Last Updated on July 31, 2022 by Oddmund Groette
180 Years of Stock Market Drawdowns
In a presentation to the Institut des Hautes Études Scientifiques (IHÉS), termed An Analysis of 180 Years of Market Drawdowns, which is available on YouTube, Dr. Robert J. Frey, a former hedge fund manager and quant trader (whose firm was actually bought out in the 90s by the legendary hedge fund manager Jim Simons), discusses market drawdowns and uses different models to show that they have been the same over the years. But what are market drawdowns, and how often do we have them?
For any given trading period, prices inevitably show peaks and valleys. So, a drawdown is the change in price from one market peak to the next market valley. It is a peak-to-trough decline during a given trading session, which can be daily, weekly, or monthly, and it is usually quoted as the percentage of the market peak. There have been several market drawdowns over the last 180 years, and it seems drawdowns are the most constant factor in the market.
Let’s take a look at the key points of Dr. Frey’s analysis, but first, let’s define market drawdowns.
What are stock market drawdowns?
As you know, the market shows peaks and valleys for any given trading period. A drawdown is simply the total change in price from one market peak to the next market valley. It is a peak-to-trough decline during a given trading session, which can be daily, weekly, or monthly, and it is usually quoted as the percentage of the market peak. On the monthly timeframe, the drawdown can be from less than 5% to more than 20%. That is, in a month, there can be more than a 20% drawdown.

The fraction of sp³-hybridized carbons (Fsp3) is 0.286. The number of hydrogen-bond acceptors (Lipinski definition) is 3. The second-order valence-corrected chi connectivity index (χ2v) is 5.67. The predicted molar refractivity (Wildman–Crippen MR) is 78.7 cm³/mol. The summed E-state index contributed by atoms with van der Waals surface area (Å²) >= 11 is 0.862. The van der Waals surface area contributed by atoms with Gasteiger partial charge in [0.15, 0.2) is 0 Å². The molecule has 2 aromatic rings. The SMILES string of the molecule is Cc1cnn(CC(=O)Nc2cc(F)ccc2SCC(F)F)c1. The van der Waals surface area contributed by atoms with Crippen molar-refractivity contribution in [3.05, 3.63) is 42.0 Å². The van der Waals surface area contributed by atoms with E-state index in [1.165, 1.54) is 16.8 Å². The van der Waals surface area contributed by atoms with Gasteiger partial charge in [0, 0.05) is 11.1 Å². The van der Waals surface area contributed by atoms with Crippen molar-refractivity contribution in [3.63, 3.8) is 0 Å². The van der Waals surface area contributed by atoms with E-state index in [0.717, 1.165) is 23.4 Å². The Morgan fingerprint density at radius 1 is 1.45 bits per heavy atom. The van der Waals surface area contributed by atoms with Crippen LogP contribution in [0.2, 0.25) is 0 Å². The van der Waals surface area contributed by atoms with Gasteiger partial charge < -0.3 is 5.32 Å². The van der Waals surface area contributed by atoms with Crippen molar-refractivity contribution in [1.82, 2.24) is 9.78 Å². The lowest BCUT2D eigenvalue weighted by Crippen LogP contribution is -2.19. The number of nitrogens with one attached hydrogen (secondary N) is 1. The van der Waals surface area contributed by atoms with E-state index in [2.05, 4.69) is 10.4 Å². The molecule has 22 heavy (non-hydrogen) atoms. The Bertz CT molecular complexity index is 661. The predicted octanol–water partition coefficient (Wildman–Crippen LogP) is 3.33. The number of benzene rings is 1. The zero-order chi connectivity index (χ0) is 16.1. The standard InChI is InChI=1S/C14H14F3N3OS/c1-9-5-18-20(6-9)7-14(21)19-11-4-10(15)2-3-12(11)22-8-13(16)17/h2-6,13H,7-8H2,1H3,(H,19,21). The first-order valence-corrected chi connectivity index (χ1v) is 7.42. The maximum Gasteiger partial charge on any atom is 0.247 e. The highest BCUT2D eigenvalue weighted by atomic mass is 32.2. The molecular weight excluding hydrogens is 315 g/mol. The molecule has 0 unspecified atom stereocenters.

When the price of a security falls below the highest and then rises again during that trading timeframe, a drawdown is recorded. As expected, the longer the price of a security stays below the last peak, the more the possibility of a lower trough, thus increasing the amount of drawdown. To establish that a drawdown is over, the price has to again crosses the highest peak earlier witnessed.
Having a good knowledge of drawdown is crucial to managing market turbulence, gauging volatility, and measuring the inherent risk associated with a security and an investor’s potential losses. Drawdowns represent the largest loss an investor can potentially experience during that trading timeframe. But it is different from an actual loss, which is computed as the difference between the purchase price and that at which an asset is bought or sold in the market.
Looking at the market over a period of 180 years
In the words of Dr. Frey, “We tend to be inadequate historians.” Market drawdowns are more common than we think, and they seem to be fairly consistent over the years. In fact, while the usually logarithmic charts of the US stock market tend to show sustained growth over the years, drawdowns are the most consistent thing in the market.
According to Frey, risks (specifically, drawdowns and losses) are one constant in the market going back all the way to the early 1800s. He presented a couple of different charts on the market and used different statistical models, such as linear regression and Lomax distribution to make his point.
First, here’s the long-term growth of the US stock market (drawdowns are shaded in red and logarithmic chart):